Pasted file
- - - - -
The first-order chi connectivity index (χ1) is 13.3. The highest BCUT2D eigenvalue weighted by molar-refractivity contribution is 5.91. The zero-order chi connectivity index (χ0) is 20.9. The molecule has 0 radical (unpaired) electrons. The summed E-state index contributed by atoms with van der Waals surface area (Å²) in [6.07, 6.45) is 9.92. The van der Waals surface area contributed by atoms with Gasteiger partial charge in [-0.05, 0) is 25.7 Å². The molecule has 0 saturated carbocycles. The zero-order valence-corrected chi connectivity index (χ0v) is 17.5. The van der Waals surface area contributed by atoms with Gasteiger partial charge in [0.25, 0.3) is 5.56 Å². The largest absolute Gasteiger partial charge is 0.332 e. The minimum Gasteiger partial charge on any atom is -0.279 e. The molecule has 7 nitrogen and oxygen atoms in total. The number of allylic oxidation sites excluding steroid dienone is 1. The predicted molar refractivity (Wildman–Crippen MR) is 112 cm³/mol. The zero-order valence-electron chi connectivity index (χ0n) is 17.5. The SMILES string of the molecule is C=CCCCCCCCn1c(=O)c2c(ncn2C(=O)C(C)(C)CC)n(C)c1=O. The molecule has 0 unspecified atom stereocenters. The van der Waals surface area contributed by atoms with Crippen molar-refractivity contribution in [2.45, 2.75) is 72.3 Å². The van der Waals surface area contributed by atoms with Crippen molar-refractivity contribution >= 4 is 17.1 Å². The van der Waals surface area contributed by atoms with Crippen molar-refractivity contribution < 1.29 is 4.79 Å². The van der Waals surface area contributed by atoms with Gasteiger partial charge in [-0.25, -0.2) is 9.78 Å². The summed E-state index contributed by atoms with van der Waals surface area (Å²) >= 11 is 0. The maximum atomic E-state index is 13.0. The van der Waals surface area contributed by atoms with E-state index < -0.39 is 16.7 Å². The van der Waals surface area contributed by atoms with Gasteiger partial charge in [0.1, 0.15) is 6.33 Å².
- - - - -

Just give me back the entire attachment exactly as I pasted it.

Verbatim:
The first-order chi connectivity index (χ1) is 13.3. The highest BCUT2D eigenvalue weighted by molar-refractivity contribution is 5.91. The zero-order chi connectivity index (χ0) is 20.9. The molecule has 0 radical (unpaired) electrons. The summed E-state index contributed by atoms with van der Waals surface area (Å²) in [6.07, 6.45) is 9.92. The van der Waals surface area contributed by atoms with Gasteiger partial charge in [-0.05, 0) is 25.7 Å². The molecule has 0 saturated carbocycles. The zero-order valence-corrected chi connectivity index (χ0v) is 17.5. The van der Waals surface area contributed by atoms with Gasteiger partial charge in [0.25, 0.3) is 5.56 Å². The largest absolute Gasteiger partial charge is 0.332 e. The minimum Gasteiger partial charge on any atom is -0.279 e. The molecule has 7 nitrogen and oxygen atoms in total. The number of allylic oxidation sites excluding steroid dienone is 1. The predicted molar refractivity (Wildman–Crippen MR) is 112 cm³/mol. The zero-order valence-electron chi connectivity index (χ0n) is 17.5. The SMILES string of the molecule is C=CCCCCCCCn1c(=O)c2c(ncn2C(=O)C(C)(C)CC)n(C)c1=O. The molecule has 0 unspecified atom stereocenters. The van der Waals surface area contributed by atoms with Crippen molar-refractivity contribution in [2.45, 2.75) is 72.3 Å². The van der Waals surface area contributed by atoms with Crippen molar-refractivity contribution >= 4 is 17.1 Å². The van der Waals surface area contributed by atoms with Crippen molar-refractivity contribution < 1.29 is 4.79 Å². The van der Waals surface area contributed by atoms with Gasteiger partial charge in [-0.25, -0.2) is 9.78 Å². The summed E-state index contributed by atoms with van der Waals surface area (Å²) >= 11 is 0. The maximum atomic E-state index is 13.0. The van der Waals surface area contributed by atoms with E-state index < -0.39 is 16.7 Å². The van der Waals surface area contributed by atoms with Gasteiger partial charge in [0.1, 0.15) is 6.33 Å².